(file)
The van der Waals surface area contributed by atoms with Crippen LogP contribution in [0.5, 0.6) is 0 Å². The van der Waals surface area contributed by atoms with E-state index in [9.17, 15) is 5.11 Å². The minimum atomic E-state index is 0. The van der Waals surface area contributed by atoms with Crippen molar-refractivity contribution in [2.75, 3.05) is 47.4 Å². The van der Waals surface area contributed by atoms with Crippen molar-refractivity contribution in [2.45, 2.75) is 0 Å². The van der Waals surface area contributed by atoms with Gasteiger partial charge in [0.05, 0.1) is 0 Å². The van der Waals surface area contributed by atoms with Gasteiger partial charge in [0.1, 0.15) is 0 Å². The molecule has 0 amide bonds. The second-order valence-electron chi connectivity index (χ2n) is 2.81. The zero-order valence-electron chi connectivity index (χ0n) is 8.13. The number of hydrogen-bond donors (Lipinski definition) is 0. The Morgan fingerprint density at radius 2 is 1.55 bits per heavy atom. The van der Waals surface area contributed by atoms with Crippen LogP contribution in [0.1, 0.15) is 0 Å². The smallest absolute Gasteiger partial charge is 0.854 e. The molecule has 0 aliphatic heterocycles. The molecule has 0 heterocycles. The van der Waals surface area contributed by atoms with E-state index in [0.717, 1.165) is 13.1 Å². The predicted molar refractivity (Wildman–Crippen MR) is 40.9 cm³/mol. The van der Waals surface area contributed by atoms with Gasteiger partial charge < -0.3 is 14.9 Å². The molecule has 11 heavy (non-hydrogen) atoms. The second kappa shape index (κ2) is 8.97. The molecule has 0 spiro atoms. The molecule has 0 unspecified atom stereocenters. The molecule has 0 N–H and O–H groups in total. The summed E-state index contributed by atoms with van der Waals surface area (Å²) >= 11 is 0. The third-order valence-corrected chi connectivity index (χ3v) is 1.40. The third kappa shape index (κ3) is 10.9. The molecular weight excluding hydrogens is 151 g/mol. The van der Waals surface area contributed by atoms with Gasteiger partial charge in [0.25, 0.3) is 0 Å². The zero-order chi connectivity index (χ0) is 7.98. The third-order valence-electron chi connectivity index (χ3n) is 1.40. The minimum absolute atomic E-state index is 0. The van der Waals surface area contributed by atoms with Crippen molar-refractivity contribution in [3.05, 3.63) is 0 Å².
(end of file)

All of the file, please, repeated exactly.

The van der Waals surface area contributed by atoms with Crippen LogP contribution in [0.5, 0.6) is 0 Å². The van der Waals surface area contributed by atoms with E-state index in [9.17, 15) is 5.11 Å². The minimum atomic E-state index is 0. The van der Waals surface area contributed by atoms with Crippen molar-refractivity contribution in [2.75, 3.05) is 47.4 Å². The van der Waals surface area contributed by atoms with Crippen molar-refractivity contribution in [2.45, 2.75) is 0 Å². The van der Waals surface area contributed by atoms with Gasteiger partial charge in [0.05, 0.1) is 0 Å². The van der Waals surface area contributed by atoms with Gasteiger partial charge in [0.1, 0.15) is 0 Å². The molecule has 0 amide bonds. The second-order valence-electron chi connectivity index (χ2n) is 2.81. The zero-order valence-electron chi connectivity index (χ0n) is 8.13. The number of hydrogen-bond donors (Lipinski definition) is 0. The Morgan fingerprint density at radius 2 is 1.55 bits per heavy atom. The van der Waals surface area contributed by atoms with Crippen LogP contribution in [0.1, 0.15) is 0 Å². The smallest absolute Gasteiger partial charge is 0.854 e. The molecule has 0 aliphatic heterocycles. The molecule has 0 heterocycles. The van der Waals surface area contributed by atoms with E-state index in [0.717, 1.165) is 13.1 Å². The predicted molar refractivity (Wildman–Crippen MR) is 40.9 cm³/mol. The van der Waals surface area contributed by atoms with Gasteiger partial charge < -0.3 is 14.9 Å². The molecule has 11 heavy (non-hydrogen) atoms. The second kappa shape index (κ2) is 8.97. The molecule has 0 spiro atoms. The molecule has 0 unspecified atom stereocenters. The molecule has 0 N–H and O–H groups in total. The summed E-state index contributed by atoms with van der Waals surface area (Å²) >= 11 is 0. The third-order valence-corrected chi connectivity index (χ3v) is 1.40. The third kappa shape index (κ3) is 10.9. The molecular weight excluding hydrogens is 151 g/mol. The van der Waals surface area contributed by atoms with Gasteiger partial charge in [0.25, 0.3) is 0 Å². The zero-order chi connectivity index (χ0) is 7.98. The third-order valence-electron chi connectivity index (χ3n) is 1.40. The minimum absolute atomic E-state index is 0. The van der Waals surface area contributed by atoms with Crippen molar-refractivity contribution in [3.05, 3.63) is 0 Å².